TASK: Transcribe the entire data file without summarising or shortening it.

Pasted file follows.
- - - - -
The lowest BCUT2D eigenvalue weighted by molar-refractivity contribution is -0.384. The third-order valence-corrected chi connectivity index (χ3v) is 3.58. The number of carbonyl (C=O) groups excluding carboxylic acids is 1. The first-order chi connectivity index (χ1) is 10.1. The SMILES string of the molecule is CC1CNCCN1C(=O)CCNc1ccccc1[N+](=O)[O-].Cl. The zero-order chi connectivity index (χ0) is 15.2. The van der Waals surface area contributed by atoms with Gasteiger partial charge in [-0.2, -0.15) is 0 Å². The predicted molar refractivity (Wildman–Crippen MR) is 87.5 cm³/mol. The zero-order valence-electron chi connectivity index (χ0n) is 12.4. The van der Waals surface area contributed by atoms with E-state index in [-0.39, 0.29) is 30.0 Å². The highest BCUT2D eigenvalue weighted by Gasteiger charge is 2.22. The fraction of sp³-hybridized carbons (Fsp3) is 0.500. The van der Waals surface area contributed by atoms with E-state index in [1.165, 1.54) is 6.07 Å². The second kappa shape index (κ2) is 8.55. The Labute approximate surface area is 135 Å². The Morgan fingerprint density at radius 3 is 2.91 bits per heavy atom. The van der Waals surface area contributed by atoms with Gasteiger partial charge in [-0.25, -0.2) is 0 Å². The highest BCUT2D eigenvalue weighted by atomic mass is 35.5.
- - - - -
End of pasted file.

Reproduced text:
The lowest BCUT2D eigenvalue weighted by molar-refractivity contribution is -0.384. The third-order valence-corrected chi connectivity index (χ3v) is 3.58. The number of carbonyl (C=O) groups excluding carboxylic acids is 1. The first-order chi connectivity index (χ1) is 10.1. The SMILES string of the molecule is CC1CNCCN1C(=O)CCNc1ccccc1[N+](=O)[O-].Cl. The zero-order chi connectivity index (χ0) is 15.2. The van der Waals surface area contributed by atoms with Gasteiger partial charge in [-0.2, -0.15) is 0 Å². The predicted molar refractivity (Wildman–Crippen MR) is 87.5 cm³/mol. The zero-order valence-electron chi connectivity index (χ0n) is 12.4. The van der Waals surface area contributed by atoms with E-state index in [-0.39, 0.29) is 30.0 Å². The highest BCUT2D eigenvalue weighted by Gasteiger charge is 2.22. The fraction of sp³-hybridized carbons (Fsp3) is 0.500. The van der Waals surface area contributed by atoms with E-state index in [1.165, 1.54) is 6.07 Å². The second kappa shape index (κ2) is 8.55. The Labute approximate surface area is 135 Å². The Morgan fingerprint density at radius 3 is 2.91 bits per heavy atom. The van der Waals surface area contributed by atoms with Gasteiger partial charge in [-0.25, -0.2) is 0 Å². The highest BCUT2D eigenvalue weighted by atomic mass is 35.5.